East Central Europe in the Middle Ages, 1000-1500


East Central Europe in the Middle Ages, 1000-1500

Jean W. Sedlar

(A history of East Central Europe / editors, Peter F. Sugar, Donald W. Treadgold, v. 3)

University of Washington Press, c1994

  • : hbk
  • : pbk

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Includes bibliographical references (p. 497-527) and index



: hbk ISBN 9780295972909


Sedlar (history, U. of Pittsburgh) reviews the history of the region between Elbe and the Ukraine from the beginning of the present nation states until t conquest of the Ottoman Empire. Her thematic, rather than national, arrangem allows her to compare the several nations in such terms as migration

: pbk ISBN 9780295972916


Although the Middle Ages saw brilliant achievements in the diverse nations of East Central Europe, this period has been almost totally neglected in Western historical scholarship. East Central Europe in the Middle Ages provides a much-needed overview of the history of the region from the time when the present nationalities established their state structures and adopted Christianity up to the Ottoman conquest. Jean Sedlar's excellent synthesis clarifies what was going on in Europe between the Elbe and the Ukraine during the Middle Ages, making available for the first time in a single volume information necessary to a fuller understanding of the early history of present-day Poland, the Czech Republic, Slovakia, Hungary, Romania, Bulgaria, Albania, and the former Yugoslavia. Sedlar writes clearly and fluently, drawing upon publications in numerous languages to craft a masterful study that is accessible and valuable to the general reader and the expert alike. The book is organized thematically; within this framework Sedlar has sought to integrate nationalities and to draw comparisons. Topics covered include early migrations, state formation, monarchies, classes (nobles, landholders, peasants, herders, serfs, and slaves), towns, religion, war, governments, laws and justice, commerce and money, foreign affairs, ethnicity and nationalism, languages and literature, and education and literacy. After the Middle Ages these nations were subsumed by the Ottoman, Habsburg, Russian, and Prussian-German empires. This loss of independence means that their history prior to foreign conquest has acquired exceptional importance in today's national consciousness, and the medieval period remains a major point of reference and a source of national pride and ethnic identity. This book is a substantial and timely contribution to our knowledge of the history of East Central Europe.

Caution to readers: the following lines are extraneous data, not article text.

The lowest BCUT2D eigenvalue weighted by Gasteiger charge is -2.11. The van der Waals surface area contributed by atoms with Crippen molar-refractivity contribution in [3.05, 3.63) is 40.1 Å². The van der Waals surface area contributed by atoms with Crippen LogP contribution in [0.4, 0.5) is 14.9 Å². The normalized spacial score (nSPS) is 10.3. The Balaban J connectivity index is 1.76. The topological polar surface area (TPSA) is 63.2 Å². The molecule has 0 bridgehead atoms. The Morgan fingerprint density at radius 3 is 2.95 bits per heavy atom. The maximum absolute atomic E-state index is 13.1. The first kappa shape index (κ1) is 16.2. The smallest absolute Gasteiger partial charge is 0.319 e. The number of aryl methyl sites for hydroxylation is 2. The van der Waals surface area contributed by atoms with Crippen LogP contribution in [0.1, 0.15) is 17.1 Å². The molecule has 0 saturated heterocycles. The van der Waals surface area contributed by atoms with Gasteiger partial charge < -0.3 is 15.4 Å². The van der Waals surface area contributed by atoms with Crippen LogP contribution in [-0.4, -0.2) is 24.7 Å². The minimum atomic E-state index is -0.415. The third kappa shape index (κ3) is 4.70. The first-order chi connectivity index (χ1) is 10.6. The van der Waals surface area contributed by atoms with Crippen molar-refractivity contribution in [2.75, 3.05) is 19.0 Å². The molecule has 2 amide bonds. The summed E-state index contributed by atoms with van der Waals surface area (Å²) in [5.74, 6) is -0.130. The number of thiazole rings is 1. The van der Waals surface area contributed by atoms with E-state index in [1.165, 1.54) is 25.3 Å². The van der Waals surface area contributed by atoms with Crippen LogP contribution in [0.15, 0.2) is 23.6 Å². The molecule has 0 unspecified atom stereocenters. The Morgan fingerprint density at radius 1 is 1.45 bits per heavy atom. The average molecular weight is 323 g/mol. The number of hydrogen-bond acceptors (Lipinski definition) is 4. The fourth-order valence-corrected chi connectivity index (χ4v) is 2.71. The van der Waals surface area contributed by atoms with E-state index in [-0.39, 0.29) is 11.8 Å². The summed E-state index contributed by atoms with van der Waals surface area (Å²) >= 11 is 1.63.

Maps Foreword Preface Note on Pronunciation 1) Early Migrations 2) State Formation 3) Monarchies 4) Nobles and Landholders 5) Peasants, Herders, Serfs, and Slaves 6) Towns and Townspeople 7) Religion and the Churches 8) The Art and Practice of War 9) Governments 10) Laws and Justice 11) Commerce and Money 12) Foreign Affairs 13) Ethnicity and Nationalism 14) Languages and Literatures 15) Education and Literacy Appendix 1, Chronology Appendix 2, List of Monarchs Appendix 3, Place Name Equivalents for Towns and Cities Bibliographical Essay Index

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